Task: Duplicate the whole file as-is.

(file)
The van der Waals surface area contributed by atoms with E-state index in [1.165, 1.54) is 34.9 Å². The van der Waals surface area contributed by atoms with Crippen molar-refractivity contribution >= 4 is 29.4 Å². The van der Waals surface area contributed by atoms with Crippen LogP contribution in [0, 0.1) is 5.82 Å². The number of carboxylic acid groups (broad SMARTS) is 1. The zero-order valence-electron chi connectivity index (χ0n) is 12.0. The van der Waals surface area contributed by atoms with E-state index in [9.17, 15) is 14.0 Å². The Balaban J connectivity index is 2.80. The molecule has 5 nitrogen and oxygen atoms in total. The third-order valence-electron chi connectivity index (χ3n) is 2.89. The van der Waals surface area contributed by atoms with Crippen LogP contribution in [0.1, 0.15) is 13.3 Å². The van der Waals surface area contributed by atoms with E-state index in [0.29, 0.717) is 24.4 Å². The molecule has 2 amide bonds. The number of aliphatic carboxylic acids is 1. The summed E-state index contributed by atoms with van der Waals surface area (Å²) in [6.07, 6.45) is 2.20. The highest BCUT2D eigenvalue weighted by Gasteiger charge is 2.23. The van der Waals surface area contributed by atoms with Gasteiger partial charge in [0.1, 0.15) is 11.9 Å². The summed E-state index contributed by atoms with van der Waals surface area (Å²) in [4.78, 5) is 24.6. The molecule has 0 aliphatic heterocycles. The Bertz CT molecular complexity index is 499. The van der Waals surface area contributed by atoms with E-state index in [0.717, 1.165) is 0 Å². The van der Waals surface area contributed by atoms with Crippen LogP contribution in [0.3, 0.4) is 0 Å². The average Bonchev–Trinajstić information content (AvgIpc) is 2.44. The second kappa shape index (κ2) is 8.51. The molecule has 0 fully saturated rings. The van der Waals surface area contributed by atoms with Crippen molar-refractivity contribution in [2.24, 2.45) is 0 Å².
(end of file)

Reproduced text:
The van der Waals surface area contributed by atoms with E-state index in [1.165, 1.54) is 34.9 Å². The van der Waals surface area contributed by atoms with Crippen molar-refractivity contribution >= 4 is 29.4 Å². The van der Waals surface area contributed by atoms with Crippen LogP contribution in [0, 0.1) is 5.82 Å². The number of carboxylic acid groups (broad SMARTS) is 1. The zero-order valence-electron chi connectivity index (χ0n) is 12.0. The van der Waals surface area contributed by atoms with E-state index in [9.17, 15) is 14.0 Å². The Balaban J connectivity index is 2.80. The molecule has 5 nitrogen and oxygen atoms in total. The third-order valence-electron chi connectivity index (χ3n) is 2.89. The van der Waals surface area contributed by atoms with Crippen LogP contribution in [0.1, 0.15) is 13.3 Å². The van der Waals surface area contributed by atoms with E-state index in [0.29, 0.717) is 24.4 Å². The molecule has 2 amide bonds. The number of aliphatic carboxylic acids is 1. The summed E-state index contributed by atoms with van der Waals surface area (Å²) in [6.07, 6.45) is 2.20. The highest BCUT2D eigenvalue weighted by Gasteiger charge is 2.23. The van der Waals surface area contributed by atoms with Gasteiger partial charge in [0.1, 0.15) is 11.9 Å². The summed E-state index contributed by atoms with van der Waals surface area (Å²) in [4.78, 5) is 24.6. The molecule has 0 aliphatic heterocycles. The Bertz CT molecular complexity index is 499. The van der Waals surface area contributed by atoms with E-state index in [0.717, 1.165) is 0 Å². The van der Waals surface area contributed by atoms with Crippen LogP contribution in [0.3, 0.4) is 0 Å². The average Bonchev–Trinajstić information content (AvgIpc) is 2.44. The second kappa shape index (κ2) is 8.51. The molecule has 0 fully saturated rings. The van der Waals surface area contributed by atoms with Crippen molar-refractivity contribution in [2.24, 2.45) is 0 Å².